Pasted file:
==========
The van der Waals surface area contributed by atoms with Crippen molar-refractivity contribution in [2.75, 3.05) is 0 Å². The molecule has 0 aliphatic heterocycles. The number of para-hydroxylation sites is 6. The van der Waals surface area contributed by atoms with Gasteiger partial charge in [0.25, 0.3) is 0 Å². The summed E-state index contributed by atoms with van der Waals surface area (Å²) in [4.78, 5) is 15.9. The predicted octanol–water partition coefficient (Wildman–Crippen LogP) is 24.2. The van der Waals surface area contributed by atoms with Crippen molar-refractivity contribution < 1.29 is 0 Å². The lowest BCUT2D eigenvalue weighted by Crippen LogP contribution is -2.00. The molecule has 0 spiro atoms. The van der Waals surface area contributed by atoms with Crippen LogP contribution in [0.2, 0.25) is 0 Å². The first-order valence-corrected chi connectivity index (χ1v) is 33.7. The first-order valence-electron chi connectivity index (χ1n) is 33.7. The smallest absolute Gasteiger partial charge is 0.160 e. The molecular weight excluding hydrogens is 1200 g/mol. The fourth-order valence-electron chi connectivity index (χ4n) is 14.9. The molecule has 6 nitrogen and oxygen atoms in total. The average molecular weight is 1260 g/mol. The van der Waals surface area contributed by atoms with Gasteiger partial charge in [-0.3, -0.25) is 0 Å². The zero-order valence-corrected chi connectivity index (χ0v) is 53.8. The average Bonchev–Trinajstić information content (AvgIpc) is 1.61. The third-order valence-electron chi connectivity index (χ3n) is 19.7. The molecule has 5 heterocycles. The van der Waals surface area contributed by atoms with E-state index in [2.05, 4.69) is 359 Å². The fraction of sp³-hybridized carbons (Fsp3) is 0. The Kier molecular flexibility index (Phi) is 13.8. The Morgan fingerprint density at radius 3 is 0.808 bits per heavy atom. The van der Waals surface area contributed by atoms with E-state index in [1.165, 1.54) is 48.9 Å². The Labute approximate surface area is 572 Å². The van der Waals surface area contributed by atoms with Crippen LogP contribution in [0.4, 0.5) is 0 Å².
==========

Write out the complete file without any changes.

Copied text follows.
The van der Waals surface area contributed by atoms with Crippen molar-refractivity contribution in [2.75, 3.05) is 0 Å². The molecule has 0 aliphatic heterocycles. The number of para-hydroxylation sites is 6. The van der Waals surface area contributed by atoms with Gasteiger partial charge in [0.25, 0.3) is 0 Å². The summed E-state index contributed by atoms with van der Waals surface area (Å²) in [4.78, 5) is 15.9. The predicted octanol–water partition coefficient (Wildman–Crippen LogP) is 24.2. The van der Waals surface area contributed by atoms with Crippen molar-refractivity contribution < 1.29 is 0 Å². The lowest BCUT2D eigenvalue weighted by Crippen LogP contribution is -2.00. The molecule has 0 spiro atoms. The van der Waals surface area contributed by atoms with Crippen LogP contribution in [0.2, 0.25) is 0 Å². The first-order valence-corrected chi connectivity index (χ1v) is 33.7. The first-order valence-electron chi connectivity index (χ1n) is 33.7. The smallest absolute Gasteiger partial charge is 0.160 e. The molecular weight excluding hydrogens is 1200 g/mol. The fourth-order valence-electron chi connectivity index (χ4n) is 14.9. The molecule has 6 nitrogen and oxygen atoms in total. The average molecular weight is 1260 g/mol. The van der Waals surface area contributed by atoms with Gasteiger partial charge in [-0.3, -0.25) is 0 Å². The zero-order valence-corrected chi connectivity index (χ0v) is 53.8. The average Bonchev–Trinajstić information content (AvgIpc) is 1.61. The third-order valence-electron chi connectivity index (χ3n) is 19.7. The molecule has 5 heterocycles. The van der Waals surface area contributed by atoms with E-state index in [2.05, 4.69) is 359 Å². The fraction of sp³-hybridized carbons (Fsp3) is 0. The Kier molecular flexibility index (Phi) is 13.8. The Morgan fingerprint density at radius 3 is 0.808 bits per heavy atom. The van der Waals surface area contributed by atoms with E-state index in [1.165, 1.54) is 48.9 Å². The Labute approximate surface area is 572 Å². The van der Waals surface area contributed by atoms with Crippen LogP contribution in [0.4, 0.5) is 0 Å².